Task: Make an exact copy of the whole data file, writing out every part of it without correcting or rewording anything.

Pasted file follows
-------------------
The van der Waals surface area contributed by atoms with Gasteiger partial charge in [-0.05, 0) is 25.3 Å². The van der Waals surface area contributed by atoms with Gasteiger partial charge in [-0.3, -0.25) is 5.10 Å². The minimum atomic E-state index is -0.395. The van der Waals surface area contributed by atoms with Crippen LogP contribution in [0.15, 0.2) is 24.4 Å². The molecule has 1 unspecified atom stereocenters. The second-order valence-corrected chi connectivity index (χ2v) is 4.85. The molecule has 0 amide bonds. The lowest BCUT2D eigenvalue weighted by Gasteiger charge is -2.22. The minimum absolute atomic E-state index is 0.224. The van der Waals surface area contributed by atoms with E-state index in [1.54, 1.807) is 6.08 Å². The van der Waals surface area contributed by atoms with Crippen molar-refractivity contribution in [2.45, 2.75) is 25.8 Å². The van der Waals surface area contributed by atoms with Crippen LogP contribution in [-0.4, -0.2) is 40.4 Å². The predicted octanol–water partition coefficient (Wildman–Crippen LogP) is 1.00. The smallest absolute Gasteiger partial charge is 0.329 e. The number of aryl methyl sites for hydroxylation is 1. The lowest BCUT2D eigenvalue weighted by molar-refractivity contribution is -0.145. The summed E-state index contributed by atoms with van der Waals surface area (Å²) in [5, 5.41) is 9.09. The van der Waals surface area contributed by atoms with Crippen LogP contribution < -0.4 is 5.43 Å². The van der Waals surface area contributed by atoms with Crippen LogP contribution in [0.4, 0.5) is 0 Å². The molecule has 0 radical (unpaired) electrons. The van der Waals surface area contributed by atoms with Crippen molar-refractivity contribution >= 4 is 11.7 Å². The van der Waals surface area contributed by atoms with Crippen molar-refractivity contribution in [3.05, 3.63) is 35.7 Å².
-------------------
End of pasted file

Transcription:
The van der Waals surface area contributed by atoms with Gasteiger partial charge in [-0.05, 0) is 25.3 Å². The van der Waals surface area contributed by atoms with Gasteiger partial charge in [-0.3, -0.25) is 5.10 Å². The minimum atomic E-state index is -0.395. The van der Waals surface area contributed by atoms with Crippen LogP contribution in [0.15, 0.2) is 24.4 Å². The molecule has 1 unspecified atom stereocenters. The second-order valence-corrected chi connectivity index (χ2v) is 4.85. The molecule has 0 amide bonds. The lowest BCUT2D eigenvalue weighted by Gasteiger charge is -2.22. The minimum absolute atomic E-state index is 0.224. The van der Waals surface area contributed by atoms with E-state index in [1.54, 1.807) is 6.08 Å². The van der Waals surface area contributed by atoms with Crippen molar-refractivity contribution in [2.45, 2.75) is 25.8 Å². The van der Waals surface area contributed by atoms with Crippen LogP contribution in [-0.4, -0.2) is 40.4 Å². The predicted octanol–water partition coefficient (Wildman–Crippen LogP) is 1.00. The smallest absolute Gasteiger partial charge is 0.329 e. The number of aryl methyl sites for hydroxylation is 1. The lowest BCUT2D eigenvalue weighted by molar-refractivity contribution is -0.145. The summed E-state index contributed by atoms with van der Waals surface area (Å²) in [5, 5.41) is 9.09. The van der Waals surface area contributed by atoms with Crippen LogP contribution < -0.4 is 5.43 Å². The van der Waals surface area contributed by atoms with Crippen LogP contribution in [0.4, 0.5) is 0 Å². The molecule has 0 radical (unpaired) electrons. The van der Waals surface area contributed by atoms with Crippen molar-refractivity contribution >= 4 is 11.7 Å². The van der Waals surface area contributed by atoms with Crippen molar-refractivity contribution in [3.05, 3.63) is 35.7 Å².